For Elroy Natachu Jr. and Kandis Quam, the decision to join the Zuni Youth Enrichment Project this year was not a difficult one to make. The 31-year-old cousins, born just a month apart and raised in Zuni, are working artists and business partners — and the nonprofit youth organization is in the process of launching an art apprenticeship program that will give young people the artistic and business skills they need to create thriving art careers of their own.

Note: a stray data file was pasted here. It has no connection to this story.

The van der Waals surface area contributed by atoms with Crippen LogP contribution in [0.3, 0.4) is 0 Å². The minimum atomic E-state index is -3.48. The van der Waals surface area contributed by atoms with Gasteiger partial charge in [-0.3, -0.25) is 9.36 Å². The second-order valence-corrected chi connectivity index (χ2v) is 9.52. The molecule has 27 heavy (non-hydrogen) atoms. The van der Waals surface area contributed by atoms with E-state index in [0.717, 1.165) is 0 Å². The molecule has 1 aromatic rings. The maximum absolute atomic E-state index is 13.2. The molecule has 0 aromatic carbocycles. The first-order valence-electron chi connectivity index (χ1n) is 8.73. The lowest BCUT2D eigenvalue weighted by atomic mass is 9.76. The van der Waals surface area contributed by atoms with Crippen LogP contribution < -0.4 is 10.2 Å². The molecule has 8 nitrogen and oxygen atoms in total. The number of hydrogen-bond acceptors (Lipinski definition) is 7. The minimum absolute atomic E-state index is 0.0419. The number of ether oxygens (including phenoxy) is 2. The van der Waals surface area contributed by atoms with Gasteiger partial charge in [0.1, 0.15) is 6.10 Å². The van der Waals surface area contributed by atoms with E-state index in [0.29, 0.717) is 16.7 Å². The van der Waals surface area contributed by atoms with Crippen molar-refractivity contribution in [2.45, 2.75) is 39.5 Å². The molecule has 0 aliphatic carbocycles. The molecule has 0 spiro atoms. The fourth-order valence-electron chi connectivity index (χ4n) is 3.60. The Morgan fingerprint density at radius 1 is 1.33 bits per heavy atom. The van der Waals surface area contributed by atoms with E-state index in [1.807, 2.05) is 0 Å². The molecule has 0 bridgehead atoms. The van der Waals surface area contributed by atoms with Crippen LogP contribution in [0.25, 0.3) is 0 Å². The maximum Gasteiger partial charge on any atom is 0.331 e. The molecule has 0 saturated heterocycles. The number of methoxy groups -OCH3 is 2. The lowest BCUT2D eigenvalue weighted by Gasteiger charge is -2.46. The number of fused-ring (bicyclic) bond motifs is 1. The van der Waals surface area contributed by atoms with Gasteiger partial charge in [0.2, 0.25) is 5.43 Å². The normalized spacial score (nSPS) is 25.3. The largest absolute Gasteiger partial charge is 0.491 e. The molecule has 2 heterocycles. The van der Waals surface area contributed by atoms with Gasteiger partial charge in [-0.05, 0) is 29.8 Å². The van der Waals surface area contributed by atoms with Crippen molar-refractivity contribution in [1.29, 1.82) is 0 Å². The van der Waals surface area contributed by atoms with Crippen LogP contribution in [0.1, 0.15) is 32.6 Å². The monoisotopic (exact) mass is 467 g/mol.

As in so many Zuni families, art is an intergenerational calling that is deeply rooted in the culture. Natachu’s father is a silversmith, and his mother works with textiles; as a boy, he said he also was exposed to pottery and traditional cooking.
“I had my hands in a lot of things,” he recalled. “I used a sewing machine for the first time at the age of 10."
Quam’s parents and grandparents are artists. Most of the family, she explained, are either fetish carvers or jewelers.